Which ETFs are on Refinitiv’s ‘ETF Deathlist’?

31 ETFs are included on the list having failed to breach €10m AUM at any point over the past three years

Tom Eckett

a cemetery with white crosses

There are 31 ETFs in Europe at risk of closure over the next 12 to 18 months, according to research conducted by Refinitiv, as ETF issuers review their product ranges amid the tough market environment.

The 31 ETFs have been listed on Refinitiv’s ‘ETF Deathlist’ because they have failed to gather significant assets under management (AUM) over a sustained period of time.

To calculate the ‘ETF Deathlist’, Refinitiv removed all ETFs less than three years old and any ETF that had over €10m AUM, as at the end of October.

Of the 1,689 ETFs in the universe, just 88 ETFs were left. The final strategies were screened for a minimum threshold of €10m AUM at the end of every month over the past three years.

This left 31 ETFs, ranging from single-country to short-duration bond exposures, that have failed to gather more than €10m AUM at any point over the past three years.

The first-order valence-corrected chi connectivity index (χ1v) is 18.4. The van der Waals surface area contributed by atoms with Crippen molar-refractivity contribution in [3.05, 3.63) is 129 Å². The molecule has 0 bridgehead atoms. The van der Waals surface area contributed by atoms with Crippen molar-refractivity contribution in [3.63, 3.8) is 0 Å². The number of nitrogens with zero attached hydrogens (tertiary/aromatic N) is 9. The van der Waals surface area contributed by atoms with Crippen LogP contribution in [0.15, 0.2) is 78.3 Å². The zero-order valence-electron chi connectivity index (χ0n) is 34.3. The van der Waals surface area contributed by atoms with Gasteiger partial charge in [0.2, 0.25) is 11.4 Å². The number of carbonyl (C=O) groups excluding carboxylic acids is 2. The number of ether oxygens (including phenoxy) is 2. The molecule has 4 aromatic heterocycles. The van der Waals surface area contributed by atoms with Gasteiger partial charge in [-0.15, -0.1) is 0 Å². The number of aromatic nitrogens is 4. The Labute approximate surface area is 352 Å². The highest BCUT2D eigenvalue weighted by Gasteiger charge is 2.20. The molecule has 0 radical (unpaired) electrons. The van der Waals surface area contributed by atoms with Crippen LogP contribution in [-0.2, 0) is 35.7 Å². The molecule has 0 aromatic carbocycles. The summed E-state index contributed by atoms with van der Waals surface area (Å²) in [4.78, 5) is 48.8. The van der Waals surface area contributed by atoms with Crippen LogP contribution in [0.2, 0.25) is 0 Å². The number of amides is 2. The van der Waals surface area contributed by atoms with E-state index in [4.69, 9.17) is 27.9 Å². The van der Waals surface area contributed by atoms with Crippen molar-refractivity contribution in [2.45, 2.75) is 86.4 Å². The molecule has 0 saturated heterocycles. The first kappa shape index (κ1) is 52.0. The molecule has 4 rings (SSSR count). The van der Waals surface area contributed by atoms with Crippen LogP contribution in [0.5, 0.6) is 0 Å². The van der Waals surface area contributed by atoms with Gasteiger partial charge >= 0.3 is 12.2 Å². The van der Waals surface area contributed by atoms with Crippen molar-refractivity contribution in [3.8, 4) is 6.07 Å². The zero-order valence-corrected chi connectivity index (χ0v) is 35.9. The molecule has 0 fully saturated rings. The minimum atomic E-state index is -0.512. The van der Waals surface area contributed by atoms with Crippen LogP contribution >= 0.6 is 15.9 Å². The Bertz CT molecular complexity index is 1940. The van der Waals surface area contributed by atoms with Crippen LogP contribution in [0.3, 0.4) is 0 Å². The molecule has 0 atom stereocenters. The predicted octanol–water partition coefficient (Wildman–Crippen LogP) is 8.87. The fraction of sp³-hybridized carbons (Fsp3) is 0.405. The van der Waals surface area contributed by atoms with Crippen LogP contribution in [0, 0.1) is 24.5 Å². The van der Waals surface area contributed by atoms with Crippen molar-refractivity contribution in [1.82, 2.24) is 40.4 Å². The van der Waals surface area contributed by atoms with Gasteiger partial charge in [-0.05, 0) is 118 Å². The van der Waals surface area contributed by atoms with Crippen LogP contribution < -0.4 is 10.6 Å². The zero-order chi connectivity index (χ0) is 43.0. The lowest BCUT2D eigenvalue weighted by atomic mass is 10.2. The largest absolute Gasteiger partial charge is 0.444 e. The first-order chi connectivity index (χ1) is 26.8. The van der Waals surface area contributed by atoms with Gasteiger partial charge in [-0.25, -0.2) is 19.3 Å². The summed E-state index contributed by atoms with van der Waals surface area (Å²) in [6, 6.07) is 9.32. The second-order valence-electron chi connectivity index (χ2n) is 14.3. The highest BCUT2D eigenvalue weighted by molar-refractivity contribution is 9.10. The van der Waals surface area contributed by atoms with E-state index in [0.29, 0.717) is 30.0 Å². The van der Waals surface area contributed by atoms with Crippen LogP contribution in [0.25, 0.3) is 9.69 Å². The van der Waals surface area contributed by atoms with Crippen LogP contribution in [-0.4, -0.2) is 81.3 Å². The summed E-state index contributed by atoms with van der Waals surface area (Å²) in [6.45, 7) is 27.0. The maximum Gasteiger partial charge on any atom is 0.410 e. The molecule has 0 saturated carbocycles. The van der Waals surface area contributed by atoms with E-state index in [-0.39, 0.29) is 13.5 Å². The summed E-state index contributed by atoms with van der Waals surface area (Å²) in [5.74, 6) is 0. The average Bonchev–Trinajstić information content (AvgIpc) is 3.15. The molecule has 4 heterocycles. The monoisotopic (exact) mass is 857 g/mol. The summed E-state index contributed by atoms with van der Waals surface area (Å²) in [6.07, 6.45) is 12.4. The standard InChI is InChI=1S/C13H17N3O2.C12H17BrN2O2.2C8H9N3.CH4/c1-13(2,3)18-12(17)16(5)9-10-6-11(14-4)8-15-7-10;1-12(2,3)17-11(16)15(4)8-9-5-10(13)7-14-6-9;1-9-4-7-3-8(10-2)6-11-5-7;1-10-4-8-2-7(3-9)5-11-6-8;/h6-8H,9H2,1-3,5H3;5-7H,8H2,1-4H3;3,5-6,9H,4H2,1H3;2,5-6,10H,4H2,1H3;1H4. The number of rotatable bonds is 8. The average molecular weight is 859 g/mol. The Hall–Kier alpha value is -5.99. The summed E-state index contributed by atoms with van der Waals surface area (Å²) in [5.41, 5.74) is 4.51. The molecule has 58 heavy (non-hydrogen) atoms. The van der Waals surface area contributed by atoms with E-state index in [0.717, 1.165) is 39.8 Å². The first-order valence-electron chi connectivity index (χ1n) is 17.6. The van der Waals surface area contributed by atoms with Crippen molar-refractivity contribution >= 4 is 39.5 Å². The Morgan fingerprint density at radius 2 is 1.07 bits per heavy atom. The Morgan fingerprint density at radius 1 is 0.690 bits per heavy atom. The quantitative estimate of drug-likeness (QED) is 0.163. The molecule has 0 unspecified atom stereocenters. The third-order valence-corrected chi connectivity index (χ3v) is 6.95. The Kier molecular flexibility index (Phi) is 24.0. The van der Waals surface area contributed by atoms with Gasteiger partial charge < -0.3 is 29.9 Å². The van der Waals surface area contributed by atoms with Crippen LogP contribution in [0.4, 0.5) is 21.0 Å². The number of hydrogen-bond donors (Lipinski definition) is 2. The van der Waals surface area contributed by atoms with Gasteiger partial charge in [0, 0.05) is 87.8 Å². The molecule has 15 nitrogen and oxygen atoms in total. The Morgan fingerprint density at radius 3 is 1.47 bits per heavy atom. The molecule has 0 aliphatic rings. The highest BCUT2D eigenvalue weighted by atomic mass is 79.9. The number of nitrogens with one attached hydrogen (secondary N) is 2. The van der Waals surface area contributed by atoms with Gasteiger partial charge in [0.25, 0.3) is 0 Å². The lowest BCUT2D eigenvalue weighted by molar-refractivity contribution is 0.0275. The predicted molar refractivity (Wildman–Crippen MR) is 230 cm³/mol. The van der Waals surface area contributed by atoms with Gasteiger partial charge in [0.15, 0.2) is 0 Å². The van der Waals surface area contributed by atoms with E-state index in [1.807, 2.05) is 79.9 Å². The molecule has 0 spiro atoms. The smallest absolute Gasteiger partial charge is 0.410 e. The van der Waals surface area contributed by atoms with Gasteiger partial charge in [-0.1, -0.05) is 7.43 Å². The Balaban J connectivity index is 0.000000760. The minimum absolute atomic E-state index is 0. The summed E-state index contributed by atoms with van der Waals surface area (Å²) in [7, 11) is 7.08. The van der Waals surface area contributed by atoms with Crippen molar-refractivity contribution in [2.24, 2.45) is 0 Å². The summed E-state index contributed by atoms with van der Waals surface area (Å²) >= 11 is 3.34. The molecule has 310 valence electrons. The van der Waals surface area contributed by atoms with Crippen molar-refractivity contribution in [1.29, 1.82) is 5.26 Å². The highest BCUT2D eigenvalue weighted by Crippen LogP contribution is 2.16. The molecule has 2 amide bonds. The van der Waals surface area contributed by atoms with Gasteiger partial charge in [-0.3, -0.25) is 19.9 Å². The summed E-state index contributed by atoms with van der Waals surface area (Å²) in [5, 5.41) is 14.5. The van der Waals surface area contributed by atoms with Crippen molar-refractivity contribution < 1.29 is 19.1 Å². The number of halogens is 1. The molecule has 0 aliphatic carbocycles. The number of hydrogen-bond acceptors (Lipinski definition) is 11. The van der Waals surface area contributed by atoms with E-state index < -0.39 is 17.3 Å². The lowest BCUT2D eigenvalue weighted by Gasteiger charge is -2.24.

Despite the small AUM, Detlef Glow, head of Lipper EMEA research at Refinitiv, who was named in ETF Stream’s Industry 30 2020, said not all the ETFs on the ‘ETF Deathlist’ were at risk of closure.

He explained ETF issuers may keep a strategy running because they want to be a one-stop shop for clients or to maintain a presence in a market.

Furthermore, some short and leveraged strategies do not require high AUM to be profitable due to the high trading activity involved.

Finally, Glow pointed to product overlap between Lyxor and ComStage ranges following the completion of the merger last year as a reason why a number of ComStage ETFs were included on the list.

“One needs to take into account that this list does only show the smallest ETFs in the European ETF industry,” Glow continued. “This, however, does not mean that any of the other products may not be at risk for a closure, because even larger ETFs may not fulfil the profitability expectation of the respective promoter.”

ETFs in Europe closing at record pace as issuers struggle to attract assets to new products

This was highlighted by Vanguard earlier this week when it announced plans to close four active factor ETFs next February which have a total of $367m AUM.

Glow concluded: “Despite the higher number of ETF closures in 2020 so far, I would not speak about a consolidation, as the European ETF industry was always very innovative and not all ETFs launched may meet investors’ demand or risk appetite. Because of that, they will be closed.”


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